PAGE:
“GSD” – the acronym for “getting stuff done” – is the mantra of Repair the World, a national nonprofit organization that aims to connect Jewish millennials to community organizing and service opportunities in Baltimore, New York, Philadelphia, Pittsburgh and Detroit.

The group held an open house workshop on Sept. 7 at its headquarters at 3700 Eastern Ave. in Highlandtown. Between 40-50 people attended the event.

The open house marked the organizational reopening of Repair the World Baltimore after a yearlong reassessment of the group’s objectives and mission.

The Repair the World Baltimore group is spearheaded by a pair of Charm City natives, Josh Sherman and Diana Goldsmith. The group is a joint initiative of Repair the World and Jewish Volunteer Connection, an agency of The Associated: Jewish Community Federation of Baltimore.

Among the organizations that partner with Repair the World Baltimore are Charm City Tribe, Moishe House, Jews United for Justice, IMPACT (the young adult division of The Associated), BAYITT (Beth Am’s Young Adult Initiative for 20s and 30s), and JHeritage.

“I grew up in Baltimore, attended Krieger Schechter Day School and Baltimore City College High School, so this is a terrific opportunity for me to work in and serve the city where I grew up,” Sherman said of Repair the World, which launched in 2013.

He characterized Repair the World as “a hyper-inclusive organization.”

Goldsmith, who graduated from Towson University last December, spoke at the workshop about “ethical volunteering.” She said that listening to a community about its needs before volunteering is critical to service.

“We want to make Baltimore a better place, to ensure that everyone has access to education and to quality, nutritious food,” she said.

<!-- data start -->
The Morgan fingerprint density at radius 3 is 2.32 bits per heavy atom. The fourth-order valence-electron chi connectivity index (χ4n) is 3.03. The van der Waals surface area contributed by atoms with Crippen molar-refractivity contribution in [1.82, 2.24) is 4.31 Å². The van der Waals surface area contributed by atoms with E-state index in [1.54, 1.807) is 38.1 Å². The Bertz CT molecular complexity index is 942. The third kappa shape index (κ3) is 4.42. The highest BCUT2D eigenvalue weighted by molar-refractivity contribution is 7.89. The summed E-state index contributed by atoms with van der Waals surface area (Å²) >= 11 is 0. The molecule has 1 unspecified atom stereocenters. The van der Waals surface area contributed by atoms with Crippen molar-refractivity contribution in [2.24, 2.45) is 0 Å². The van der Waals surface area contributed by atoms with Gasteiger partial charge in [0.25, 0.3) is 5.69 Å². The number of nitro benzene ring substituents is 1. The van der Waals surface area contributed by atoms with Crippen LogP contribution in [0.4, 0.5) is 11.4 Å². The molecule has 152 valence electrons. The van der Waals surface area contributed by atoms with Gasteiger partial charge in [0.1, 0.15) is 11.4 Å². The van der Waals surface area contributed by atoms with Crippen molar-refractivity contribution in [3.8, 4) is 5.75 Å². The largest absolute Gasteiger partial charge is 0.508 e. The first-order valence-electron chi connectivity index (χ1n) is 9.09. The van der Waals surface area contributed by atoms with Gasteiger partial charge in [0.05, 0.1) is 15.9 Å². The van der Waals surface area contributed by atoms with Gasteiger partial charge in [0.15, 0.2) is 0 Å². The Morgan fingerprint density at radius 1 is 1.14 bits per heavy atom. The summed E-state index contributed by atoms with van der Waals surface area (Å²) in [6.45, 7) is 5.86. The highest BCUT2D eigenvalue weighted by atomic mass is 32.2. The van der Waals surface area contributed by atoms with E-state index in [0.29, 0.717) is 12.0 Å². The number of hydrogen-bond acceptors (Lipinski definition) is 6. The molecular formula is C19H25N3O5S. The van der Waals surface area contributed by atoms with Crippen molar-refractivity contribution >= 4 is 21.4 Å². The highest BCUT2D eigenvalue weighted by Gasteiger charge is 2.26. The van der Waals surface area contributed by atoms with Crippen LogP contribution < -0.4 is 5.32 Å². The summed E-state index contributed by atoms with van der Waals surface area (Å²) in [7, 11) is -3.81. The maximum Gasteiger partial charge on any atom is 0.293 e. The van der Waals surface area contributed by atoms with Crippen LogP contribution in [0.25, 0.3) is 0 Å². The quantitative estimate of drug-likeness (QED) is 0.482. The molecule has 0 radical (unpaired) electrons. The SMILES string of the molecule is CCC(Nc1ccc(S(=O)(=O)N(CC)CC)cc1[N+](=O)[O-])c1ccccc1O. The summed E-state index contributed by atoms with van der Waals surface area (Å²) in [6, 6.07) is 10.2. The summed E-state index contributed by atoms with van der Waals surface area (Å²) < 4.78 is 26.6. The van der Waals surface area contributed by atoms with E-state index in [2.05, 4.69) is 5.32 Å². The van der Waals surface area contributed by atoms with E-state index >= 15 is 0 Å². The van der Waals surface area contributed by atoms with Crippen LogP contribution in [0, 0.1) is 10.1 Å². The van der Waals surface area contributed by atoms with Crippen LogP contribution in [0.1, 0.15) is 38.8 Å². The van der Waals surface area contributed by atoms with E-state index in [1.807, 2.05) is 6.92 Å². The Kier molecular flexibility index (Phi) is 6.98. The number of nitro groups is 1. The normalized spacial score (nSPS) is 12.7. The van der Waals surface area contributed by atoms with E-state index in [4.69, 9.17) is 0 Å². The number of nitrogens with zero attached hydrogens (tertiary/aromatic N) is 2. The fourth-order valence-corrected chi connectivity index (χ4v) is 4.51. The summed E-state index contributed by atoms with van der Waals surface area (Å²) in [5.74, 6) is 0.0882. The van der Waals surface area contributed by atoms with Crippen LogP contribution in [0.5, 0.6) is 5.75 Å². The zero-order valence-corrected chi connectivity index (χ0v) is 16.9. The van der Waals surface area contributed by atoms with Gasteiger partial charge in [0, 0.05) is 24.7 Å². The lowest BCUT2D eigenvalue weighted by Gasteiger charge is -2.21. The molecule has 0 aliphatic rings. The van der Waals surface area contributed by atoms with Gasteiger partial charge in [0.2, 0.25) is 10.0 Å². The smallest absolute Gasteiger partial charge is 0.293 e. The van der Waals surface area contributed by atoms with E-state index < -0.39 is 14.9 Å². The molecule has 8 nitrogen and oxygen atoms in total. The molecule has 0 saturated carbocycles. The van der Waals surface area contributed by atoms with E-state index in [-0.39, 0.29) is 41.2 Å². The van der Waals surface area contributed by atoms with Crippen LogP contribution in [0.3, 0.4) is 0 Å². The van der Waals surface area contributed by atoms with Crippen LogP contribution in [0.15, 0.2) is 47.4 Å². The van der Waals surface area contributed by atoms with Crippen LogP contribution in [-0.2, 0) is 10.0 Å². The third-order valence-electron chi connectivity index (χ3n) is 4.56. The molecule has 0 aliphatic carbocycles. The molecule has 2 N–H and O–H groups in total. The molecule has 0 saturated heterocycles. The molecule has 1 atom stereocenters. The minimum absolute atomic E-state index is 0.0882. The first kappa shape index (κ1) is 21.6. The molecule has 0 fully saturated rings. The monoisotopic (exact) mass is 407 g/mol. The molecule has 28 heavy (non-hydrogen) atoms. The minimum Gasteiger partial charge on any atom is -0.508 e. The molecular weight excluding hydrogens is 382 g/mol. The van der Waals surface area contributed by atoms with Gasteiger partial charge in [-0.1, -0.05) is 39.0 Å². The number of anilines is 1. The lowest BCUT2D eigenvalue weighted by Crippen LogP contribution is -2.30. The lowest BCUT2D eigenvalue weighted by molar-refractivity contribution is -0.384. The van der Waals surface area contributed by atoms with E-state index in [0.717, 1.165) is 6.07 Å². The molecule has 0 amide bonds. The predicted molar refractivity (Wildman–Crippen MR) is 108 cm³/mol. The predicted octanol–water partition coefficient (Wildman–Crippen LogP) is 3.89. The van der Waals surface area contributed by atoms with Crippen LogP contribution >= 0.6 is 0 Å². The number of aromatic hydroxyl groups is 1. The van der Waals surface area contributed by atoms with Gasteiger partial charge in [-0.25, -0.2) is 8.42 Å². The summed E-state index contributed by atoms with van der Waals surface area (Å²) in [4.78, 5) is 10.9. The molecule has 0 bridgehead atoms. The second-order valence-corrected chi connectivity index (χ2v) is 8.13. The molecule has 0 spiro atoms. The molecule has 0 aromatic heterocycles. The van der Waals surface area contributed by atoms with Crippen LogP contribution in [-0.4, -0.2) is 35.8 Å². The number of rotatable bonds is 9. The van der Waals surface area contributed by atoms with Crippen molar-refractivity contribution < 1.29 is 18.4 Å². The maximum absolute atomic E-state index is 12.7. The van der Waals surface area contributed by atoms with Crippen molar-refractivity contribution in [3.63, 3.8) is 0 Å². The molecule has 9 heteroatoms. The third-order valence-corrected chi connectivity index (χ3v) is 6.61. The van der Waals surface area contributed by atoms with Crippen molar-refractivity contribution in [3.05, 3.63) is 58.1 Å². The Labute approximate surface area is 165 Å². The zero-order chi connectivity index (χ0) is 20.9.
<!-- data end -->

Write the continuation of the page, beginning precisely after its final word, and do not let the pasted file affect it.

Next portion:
Maital Friedman, senior program director for Repair the World in New York, said at the workshop that she was impressed with the partnerships formed by the Baltimore group.

“We are excited to see this space come alive again, and we look forward to addressing a wide range of issues,” she said. “We are thrilled with the turnout, the energy, and with our partners.”

JVC Assistant Director Erica Bloom strongly agreed.

“I am super-excited about this partnership,” she told workshop participants. “Both our missions are aligned, and we are thus able to meet the needs of the community and meet you, the millennials, joining our efforts, where you are to better meet those needs.

“This includes training volunteers so that all volunteer experiences are effective, helping to build community and enjoying the contagious energy.”

Two key issues driving Repair the World Baltimore include educational equality and food justice. The partnership between Repair the World Baltimore and JVC aims to “engage 1,000 individuals over the course of the year in service programming, with the hope that the volunteer work builds the capacity of our partners to achieve their mission,” said Bloom.

Taylor Stewart, regional director of the group Baltimore at Leadership for Educational Equity, attended the workshop as a representative of Baltimoreans for Educational Equity. She praised the work of Repair the World Baltimore and its partners.

“BEE brings community organizing practices so that more people have a voice at the city and state levels,” Stewart said. “A few years ago, Repair the World came down to Annapolis to support our efforts. They are great partners, and we want to make sure we continue this relationship.”

Beth Land Hecht, senior manager of community engagement at Jewish Community Services, said she was inspired by the workshop and its participants.

“Hope,” she responded when asked her takeaway from the gathering. “The members of this generation are very inspiring. They are looking for meaning and purpose. We have to engage them if we are to continue evolving.”

In addition to service opportunities with its community partners, Repair the World Baltimore will host events, service programs and Shabbat dinners. The latter will offer an opportunity to reflect on issues focused on social justice, while sharing a traditional Jewish-themed meal at its Eastern Avenue location.

Repair the World Baltimore will host a Shabbat dinner on Oct. 21 from 7-9 p .m. at its headquarters. The event will be part of the group’s High Holiday Food Justice Campaign.

For information about Repair the World, visit http://werepair.org/category/baltimore/ or www.facebook.com/RepairTheWorldBaltimore/ .

Haydee M. Rodriguez is a Baltimore-based freelance writer.


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